While the much buzzed-about guest list for Prince Harry and Meghan Markle’s upcoming nuptials at St. George’s Chapel still remains largely under wraps, you can count on one thing: plastic will not be in attendance.
In fact, you’ll soon be hard-pressed to find single-use plastic — drinking straws, bottles and disposable tableware, in particular — on the grounds of all royal estates including Windsor Castle, Buckingham Palace and the Palace of Holyroodhouse in Edinburgh. None other than Queen Elizabeth II herself launched this anti-plastic campaign, which in addition to outlawing certain disposable plastic items in staff dining rooms, calls for the use of biodegradable and compostable takeaway containers at cafes located on properties maintained by the Royal Collection Trust. The use of china plates and glasses along cups will also be de rigueur at these open-to-the-public royal eateries including Buckingham Palace’s touristy afternoon tea hotspot, the Garden Café.
As reported by the Telegraph, it’s believed that nonagenarian naturalist Sir David Attenborough had a hand in inspiring the queen, a personal friend, to take action. Among other things, Attenborough’s most recent nature documentary series “Blue Planet II” highlighted the devastating havoc wreaked by plastic waste on the world’s oceans.
It’s unclear if the queen, who reportedly takes in most of her telly while slumming it at Balmoral Castle, joined over 14 million subjects to watch the wildly popular BBC One series, which ranked as the United Kingdom’s most viewed television program of 2017. But when you consider both the queen’s friendship with Attenborough and the newly announced waste-curbing campaigns at royal residences, it’s hard to imagine that the impassioned message of environmental stewardship at the heart of “Blue Planet II” didn’t resonate with the House of Windsor.
(The queen also appears alongside Attenborough in the upcoming documentary about the Queen’s Commonwealth Canopy, a large-scale forest conservation project spanning 53 countries.)
“Across the organisation, the Royal Household is committed to reducing its environmental impact,” a spokesman for Buckingham Palace tells the Telegraph. “As part of that, we have taken a number of practical steps to cut back on the use of plastics. At all levels, there’s a strong desire to tackle this issue.”
Beyond being at the center of a plastic waste-curbing campaign, Buckingham Palace is also in the midst of an ongoing green retrofit with the goal to improve energy efficiency at the royal residence by 40 percent by installing rooftop solar panels, upgrading antiquated heating systems and other measures.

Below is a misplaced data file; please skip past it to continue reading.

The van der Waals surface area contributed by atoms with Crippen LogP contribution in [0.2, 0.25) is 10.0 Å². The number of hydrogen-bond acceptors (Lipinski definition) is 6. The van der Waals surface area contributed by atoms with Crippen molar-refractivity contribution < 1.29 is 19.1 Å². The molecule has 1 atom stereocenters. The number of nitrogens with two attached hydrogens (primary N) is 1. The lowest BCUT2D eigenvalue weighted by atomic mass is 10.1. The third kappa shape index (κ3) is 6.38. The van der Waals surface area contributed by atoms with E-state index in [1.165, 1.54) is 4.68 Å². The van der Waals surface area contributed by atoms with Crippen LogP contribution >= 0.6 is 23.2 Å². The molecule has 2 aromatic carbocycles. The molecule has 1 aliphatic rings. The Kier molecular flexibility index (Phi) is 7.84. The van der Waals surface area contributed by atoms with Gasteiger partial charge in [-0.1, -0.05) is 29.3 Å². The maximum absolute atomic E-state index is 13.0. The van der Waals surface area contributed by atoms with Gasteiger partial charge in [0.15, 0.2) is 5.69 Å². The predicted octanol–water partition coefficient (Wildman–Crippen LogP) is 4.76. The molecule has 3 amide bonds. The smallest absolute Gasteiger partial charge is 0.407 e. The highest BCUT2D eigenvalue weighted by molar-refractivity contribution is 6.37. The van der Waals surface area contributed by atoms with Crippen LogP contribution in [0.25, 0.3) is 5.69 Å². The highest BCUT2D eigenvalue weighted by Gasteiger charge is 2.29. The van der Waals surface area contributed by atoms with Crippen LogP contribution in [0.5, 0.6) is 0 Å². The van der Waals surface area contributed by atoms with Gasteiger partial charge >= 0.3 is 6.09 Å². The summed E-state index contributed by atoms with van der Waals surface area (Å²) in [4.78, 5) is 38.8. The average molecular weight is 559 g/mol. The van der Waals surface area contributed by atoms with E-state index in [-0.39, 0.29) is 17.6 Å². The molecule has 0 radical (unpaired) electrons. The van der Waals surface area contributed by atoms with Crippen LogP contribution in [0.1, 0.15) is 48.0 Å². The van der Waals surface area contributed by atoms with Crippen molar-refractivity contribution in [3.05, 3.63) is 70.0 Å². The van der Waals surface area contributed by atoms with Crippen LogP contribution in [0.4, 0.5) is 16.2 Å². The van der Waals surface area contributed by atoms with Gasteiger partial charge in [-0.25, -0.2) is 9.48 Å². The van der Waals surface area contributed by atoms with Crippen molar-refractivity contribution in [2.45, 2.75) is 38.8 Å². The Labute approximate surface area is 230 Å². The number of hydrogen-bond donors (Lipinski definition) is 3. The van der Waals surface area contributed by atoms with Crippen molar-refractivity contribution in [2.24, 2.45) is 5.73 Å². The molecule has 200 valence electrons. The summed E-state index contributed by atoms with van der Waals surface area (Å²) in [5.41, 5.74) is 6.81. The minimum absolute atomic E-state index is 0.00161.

BBC takes its own programming to heart
“Blue Planet II” didn’t just prompt the queen of England to give single-use utensils and serveware the royal heave-ho.
Other highly visible — and respected — British institutions are also taking a stand against ocean-polluting, wildlife-harming plastic waste. They include the BBC, which, when you think about it, only makes sense given that a program that it broadcast was so powerful, so widely watched that even Buckingham Palace decided to take action.
Early this month, the BBC announced a plan to phase out the use of all disposable plastic food service items by 2020. Throwaway plastic cups and cutlery are due to disappear from BBC-operated cafeterias and commissaries by the end of the year while plastic to-go containers are slated to get the axe by 2019. The BBC is the world’s largest public broadcasting company with upwards of 21,000 hard-working — and likely highly caffeinated — employees. In total, 2 million single-use plastic cups are used and discarded by BBC employees and guests every year.
“Like millions of people watching ‘Blue Planet II,’ I was shocked to see the avoidable waste and harm created by single-use plastic,” explains BBC honcho Lord Tony Hall. “We all need to do our bit to tackle this problem, and I want the BBC to lead the way. Scrapping throwaway plastic cups and cutlery is the first step, and with our plan I hope we can have a BBC free of single-use plastic altogether.”
The BBC notes that 400 million metric tons of plastic is produced annually with roughly 40 percent of it being disposable — used once and then unceremoniously chucked. Every year, more than 8 million metric tons of plastic waste enters our world’s oceans and waterways where it poisons, maims, strangles and chokes a wide variety of marine life.
“The BBC is already a bit of a hero amongst those of us worried about the millions of tonnes of plastic entering our oceans every year, as the ‘Blue Planet II’ series did as much to raise awareness of this issue as years of campaigning,” Louise Edge of Greenpeace UK explains to — who else but — BBC News. “But awareness-raising is only step one, so it’s really encouraging to see the BBC moving on to taking action.”
Lent’s newest no-no
A BBC nature documentary inspiring Buckingham Palace to do something about plastic waste, which, as a result, prompts the BBC itself to take action is a rather neat little arrangement; the power of a television program with a planet-bettering message comes full circle.